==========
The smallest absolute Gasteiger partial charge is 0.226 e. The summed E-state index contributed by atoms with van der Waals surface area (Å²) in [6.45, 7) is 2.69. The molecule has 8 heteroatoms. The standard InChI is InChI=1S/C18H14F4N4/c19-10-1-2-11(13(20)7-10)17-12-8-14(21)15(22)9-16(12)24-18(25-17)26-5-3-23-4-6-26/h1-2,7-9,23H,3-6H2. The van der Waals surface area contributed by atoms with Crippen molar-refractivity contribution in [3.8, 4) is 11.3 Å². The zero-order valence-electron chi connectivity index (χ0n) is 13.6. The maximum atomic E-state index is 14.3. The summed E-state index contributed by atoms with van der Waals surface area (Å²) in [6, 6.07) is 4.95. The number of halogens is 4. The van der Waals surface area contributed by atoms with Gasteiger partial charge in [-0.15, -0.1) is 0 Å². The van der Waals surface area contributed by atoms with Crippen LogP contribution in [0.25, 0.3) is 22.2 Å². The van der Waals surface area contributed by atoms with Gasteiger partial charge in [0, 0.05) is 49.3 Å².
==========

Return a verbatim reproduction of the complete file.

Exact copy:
The smallest absolute Gasteiger partial charge is 0.226 e. The summed E-state index contributed by atoms with van der Waals surface area (Å²) in [6.45, 7) is 2.69. The molecule has 8 heteroatoms. The standard InChI is InChI=1S/C18H14F4N4/c19-10-1-2-11(13(20)7-10)17-12-8-14(21)15(22)9-16(12)24-18(25-17)26-5-3-23-4-6-26/h1-2,7-9,23H,3-6H2. The van der Waals surface area contributed by atoms with Crippen molar-refractivity contribution in [3.8, 4) is 11.3 Å². The zero-order valence-electron chi connectivity index (χ0n) is 13.6. The maximum atomic E-state index is 14.3. The summed E-state index contributed by atoms with van der Waals surface area (Å²) in [6, 6.07) is 4.95. The number of halogens is 4. The van der Waals surface area contributed by atoms with Gasteiger partial charge in [-0.15, -0.1) is 0 Å². The van der Waals surface area contributed by atoms with Crippen LogP contribution in [0.25, 0.3) is 22.2 Å². The van der Waals surface area contributed by atoms with Gasteiger partial charge in [0, 0.05) is 49.3 Å².